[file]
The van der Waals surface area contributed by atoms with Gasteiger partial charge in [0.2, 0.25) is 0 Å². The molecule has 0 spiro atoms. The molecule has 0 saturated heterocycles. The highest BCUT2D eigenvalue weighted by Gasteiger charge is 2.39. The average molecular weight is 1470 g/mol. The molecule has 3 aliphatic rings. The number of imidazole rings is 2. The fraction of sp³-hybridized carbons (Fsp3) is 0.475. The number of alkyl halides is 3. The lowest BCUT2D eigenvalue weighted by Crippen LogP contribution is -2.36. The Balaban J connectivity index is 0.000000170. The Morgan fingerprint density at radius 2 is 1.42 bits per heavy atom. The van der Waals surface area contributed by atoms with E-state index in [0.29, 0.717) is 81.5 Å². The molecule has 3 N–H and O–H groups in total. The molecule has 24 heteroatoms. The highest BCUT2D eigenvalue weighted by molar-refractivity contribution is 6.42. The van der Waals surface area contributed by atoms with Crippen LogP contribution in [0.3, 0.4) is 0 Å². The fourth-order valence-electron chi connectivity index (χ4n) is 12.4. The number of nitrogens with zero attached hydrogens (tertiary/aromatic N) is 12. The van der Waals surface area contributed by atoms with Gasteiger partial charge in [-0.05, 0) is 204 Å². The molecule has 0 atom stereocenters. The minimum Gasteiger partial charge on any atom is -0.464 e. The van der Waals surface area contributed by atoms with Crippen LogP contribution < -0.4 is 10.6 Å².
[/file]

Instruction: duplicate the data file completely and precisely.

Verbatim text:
The van der Waals surface area contributed by atoms with Gasteiger partial charge in [0.2, 0.25) is 0 Å². The molecule has 0 spiro atoms. The molecule has 0 saturated heterocycles. The highest BCUT2D eigenvalue weighted by Gasteiger charge is 2.39. The average molecular weight is 1470 g/mol. The molecule has 3 aliphatic rings. The number of imidazole rings is 2. The fraction of sp³-hybridized carbons (Fsp3) is 0.475. The number of alkyl halides is 3. The lowest BCUT2D eigenvalue weighted by Crippen LogP contribution is -2.36. The Balaban J connectivity index is 0.000000170. The Morgan fingerprint density at radius 2 is 1.42 bits per heavy atom. The van der Waals surface area contributed by atoms with E-state index in [0.29, 0.717) is 81.5 Å². The molecule has 3 N–H and O–H groups in total. The molecule has 24 heteroatoms. The highest BCUT2D eigenvalue weighted by molar-refractivity contribution is 6.42. The van der Waals surface area contributed by atoms with Crippen LogP contribution in [0.3, 0.4) is 0 Å². The fourth-order valence-electron chi connectivity index (χ4n) is 12.4. The number of nitrogens with zero attached hydrogens (tertiary/aromatic N) is 12. The van der Waals surface area contributed by atoms with Gasteiger partial charge in [-0.05, 0) is 204 Å². The molecule has 0 atom stereocenters. The minimum Gasteiger partial charge on any atom is -0.464 e. The van der Waals surface area contributed by atoms with Crippen LogP contribution < -0.4 is 10.6 Å².